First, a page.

The Alabama Folklife Association (AFA), headquartered at the Alabama Center for Traditional Culture in Montgomery, is a statewide non-profit volunteer organization that promotes knowledge and appreciation of Alabama folklife. It sponsors research on traditional aspects of Alabama folk culture, including shape-note (for instance, Sacred Harp) singing, decoration days, folk pottery, basketry, foodways, quilting, midwifery, and traditional work practices. The association also sponsors festivals and conferences and produces publications, videos, and sound recordings featuring Alabama folk artists and their work.
In 1980, Hank Willett, Brenda McCallum, and a number of other professors and folklorists from across the state founded the AFA. In 1988, a group of people interested in creating a state folk festival joined the AFA and broadened its scope. During the succeeding five years, members of the AFA did fieldwork to produce the festival, to locate craftspeople and musicians to participate, and to solicit funds. The first two Alabama Folklife Festivals were held in Birmingham as part of City Stages, a large outdoor festival, and the next three were held in Montgomery's Old Alabama Town.
The festivals proved to be expensive and time-consuming, however, and the AFA decided to refocus its efforts on the research projects of individual members. Under the sponsorship of the AFA and with grants from the Alabama State Council on the Arts (ASCA) and the National Endowment for the Arts, members produced recordings of various types of folk music indigenous or traditional to Alabama such as fiddling and African-American a cappella gospel quartet singing. It also produced a video about Sacred Harp singing on Sand Mountain, a book and CD about Primitive Baptist hymn singing, and several volumes of its scholarly journal, Tributaries. In addition, the AFA assisted two groups of shape-note singers in reprinting The Colored Sacred Harp and The Christian Harmony, two books central to their traditions.
In 2000 the AFA entered into a partnership with ASCA that provided funding for a part-time executive director, Joyce Cauthen, who along with a seven-member board of directors, developed a more public face for AFA. A Web site, launched that same year, now helps AFA achieve its mission of promoting knowledge and appreciation of Alabama folklife and makes its products available to Alabamians and people around the world. AFA continues to sponsor projects, such as a book and CD set entitled Judge Jackson and the Colored Sacred Harp, by Joe Dan Boyd, and Wiregrass Note, a CD of African American Sacred Harp singing. Its most recent production is "Bullfrog Jumped," a CD of children's folksongs which were recorded across the state by University of Alabama professor Byron Arnold in 1947.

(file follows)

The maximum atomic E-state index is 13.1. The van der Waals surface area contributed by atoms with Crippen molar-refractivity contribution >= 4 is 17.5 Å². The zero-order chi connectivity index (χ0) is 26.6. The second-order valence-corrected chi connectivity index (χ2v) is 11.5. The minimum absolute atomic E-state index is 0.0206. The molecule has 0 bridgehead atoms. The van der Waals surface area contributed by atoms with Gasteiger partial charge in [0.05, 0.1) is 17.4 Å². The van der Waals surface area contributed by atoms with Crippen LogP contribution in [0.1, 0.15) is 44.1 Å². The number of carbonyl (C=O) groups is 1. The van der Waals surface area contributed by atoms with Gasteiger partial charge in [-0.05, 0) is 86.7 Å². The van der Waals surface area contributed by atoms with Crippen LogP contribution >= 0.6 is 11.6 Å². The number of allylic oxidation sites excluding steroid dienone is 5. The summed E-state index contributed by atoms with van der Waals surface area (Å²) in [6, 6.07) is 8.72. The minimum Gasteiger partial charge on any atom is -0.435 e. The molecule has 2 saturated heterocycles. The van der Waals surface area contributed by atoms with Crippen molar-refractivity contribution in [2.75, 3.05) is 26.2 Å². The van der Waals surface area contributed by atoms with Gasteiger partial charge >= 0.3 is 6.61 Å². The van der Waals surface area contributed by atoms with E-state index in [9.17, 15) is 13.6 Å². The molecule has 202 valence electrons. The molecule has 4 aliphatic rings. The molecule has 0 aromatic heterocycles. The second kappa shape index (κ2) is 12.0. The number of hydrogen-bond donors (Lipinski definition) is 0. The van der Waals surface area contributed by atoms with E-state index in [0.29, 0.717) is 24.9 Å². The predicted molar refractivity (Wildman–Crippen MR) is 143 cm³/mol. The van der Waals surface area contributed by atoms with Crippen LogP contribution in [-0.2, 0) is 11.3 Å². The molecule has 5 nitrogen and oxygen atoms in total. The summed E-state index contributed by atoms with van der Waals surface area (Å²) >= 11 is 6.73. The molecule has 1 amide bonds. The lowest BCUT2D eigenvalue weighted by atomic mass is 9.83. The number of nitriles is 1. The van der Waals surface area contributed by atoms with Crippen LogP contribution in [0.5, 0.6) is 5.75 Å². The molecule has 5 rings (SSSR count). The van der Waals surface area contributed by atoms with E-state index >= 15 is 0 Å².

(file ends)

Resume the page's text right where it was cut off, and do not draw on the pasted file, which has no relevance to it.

In conjunction with its annual meeting, the AFA also invites the public to programs in notable sites across the state, such
as Mobile, Talladega, Selma, Fort McClellan and Grove Hill. There participants explore through lectures and tours the interesting sites and unique cultural offerings of these places.
AFA also raises the profile of Alabama folklife by setting up booths at festivals, farmers markets, and fiddlers conventions.
With funding from Alabama's "Support the Arts" license plate, AFA is currently collaborating with the Alabama Department of Archives and History to set up the Archive of Alabama Folk Culture, a repository of research by state folklorists as well as collected recordings,
photographs, crafts, oral history interviews, and other items donated to the archives by families of Alabama's folk musicians,
crafters, shape-note singers, and other tradition bearers.
In an effort to teach others to document and present Alabama traditions, the AFA sponsors the bi-yearly Alabama Community Scholars Institute, an intensive summer program that teaches interviewing techniques, photography, sound and video recording, grant-seeking and other folklife fieldwork skills.
Browne, Ray B. Popular Beliefs and Practices from Alabama. Berkeley: University of California Press, 1958.
Carmer, Carl. Stars Fell on Alabama. 1934. Reprint, Tuscaloosa, Ala.: University of Alabama Press, 1985.
Foster, C. William. A Sense of Place: The Folk Heritage of North Alabama. Troy, Ala.: State University Press, 1978.
Martin, Stephen H., ed. Alabama Folklife: Collected Essays. Birmingham: Alabama Folklife Association, 1989.
Tartt, Ruby Pickens. Dim Roads and Dark Nights: The Collected Folklore of Ruby Pickens Tartt. Edited by Alan Brown. Livingston, Ala.: Livingston University Press, 1993.
Windham, Kathryn Tucker. 13 Alabama Ghosts and Jeffrey. Tuscaloosa: University of Alabama Press, 1969.
———. Alabama: One Big Front Porch. Jackson: University Press of Mississippi, 1985.
———. A Serigamy of Stories. Jackson: University Press of Mississippi, 1988.
———. Twice Blessed. Montgomery, Ala.: Black Belt Press, 1996.
Alabama Folklife Association
Published February 22, 2007
Last updated January 24, 2011